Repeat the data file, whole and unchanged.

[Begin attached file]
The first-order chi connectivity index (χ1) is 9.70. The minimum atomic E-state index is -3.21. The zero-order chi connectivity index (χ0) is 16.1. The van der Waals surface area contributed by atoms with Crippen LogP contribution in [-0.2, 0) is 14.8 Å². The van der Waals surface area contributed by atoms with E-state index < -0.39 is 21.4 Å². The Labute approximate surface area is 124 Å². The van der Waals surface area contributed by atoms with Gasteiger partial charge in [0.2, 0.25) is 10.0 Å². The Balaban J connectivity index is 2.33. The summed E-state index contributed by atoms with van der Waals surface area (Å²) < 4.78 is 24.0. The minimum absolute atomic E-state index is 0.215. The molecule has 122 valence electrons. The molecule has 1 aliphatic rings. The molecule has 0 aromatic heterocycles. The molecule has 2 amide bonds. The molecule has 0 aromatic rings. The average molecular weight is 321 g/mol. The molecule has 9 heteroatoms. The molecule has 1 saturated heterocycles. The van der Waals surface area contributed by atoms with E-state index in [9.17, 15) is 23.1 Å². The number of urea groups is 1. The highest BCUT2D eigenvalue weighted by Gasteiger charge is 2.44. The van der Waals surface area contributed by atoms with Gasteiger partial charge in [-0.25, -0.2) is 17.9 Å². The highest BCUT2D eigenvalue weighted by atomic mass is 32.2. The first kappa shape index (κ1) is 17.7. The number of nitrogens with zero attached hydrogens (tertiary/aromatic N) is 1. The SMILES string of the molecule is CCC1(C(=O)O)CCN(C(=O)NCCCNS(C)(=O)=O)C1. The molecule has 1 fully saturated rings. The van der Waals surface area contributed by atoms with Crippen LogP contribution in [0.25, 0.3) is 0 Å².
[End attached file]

The first-order chi connectivity index (χ1) is 9.70. The minimum atomic E-state index is -3.21. The zero-order chi connectivity index (χ0) is 16.1. The van der Waals surface area contributed by atoms with Crippen LogP contribution in [-0.2, 0) is 14.8 Å². The van der Waals surface area contributed by atoms with E-state index < -0.39 is 21.4 Å². The Labute approximate surface area is 124 Å². The van der Waals surface area contributed by atoms with Gasteiger partial charge in [0.2, 0.25) is 10.0 Å². The Balaban J connectivity index is 2.33. The summed E-state index contributed by atoms with van der Waals surface area (Å²) < 4.78 is 24.0. The minimum absolute atomic E-state index is 0.215. The molecule has 122 valence electrons. The molecule has 1 aliphatic rings. The molecule has 0 aromatic heterocycles. The molecule has 2 amide bonds. The molecule has 0 aromatic rings. The average molecular weight is 321 g/mol. The molecule has 9 heteroatoms. The molecule has 1 saturated heterocycles. The van der Waals surface area contributed by atoms with E-state index in [9.17, 15) is 23.1 Å². The number of urea groups is 1. The highest BCUT2D eigenvalue weighted by Gasteiger charge is 2.44. The van der Waals surface area contributed by atoms with Gasteiger partial charge in [-0.25, -0.2) is 17.9 Å². The highest BCUT2D eigenvalue weighted by atomic mass is 32.2. The first kappa shape index (κ1) is 17.7. The number of nitrogens with zero attached hydrogens (tertiary/aromatic N) is 1. The SMILES string of the molecule is CCC1(C(=O)O)CCN(C(=O)NCCCNS(C)(=O)=O)C1. The molecule has 1 fully saturated rings. The van der Waals surface area contributed by atoms with Crippen LogP contribution in [0.25, 0.3) is 0 Å².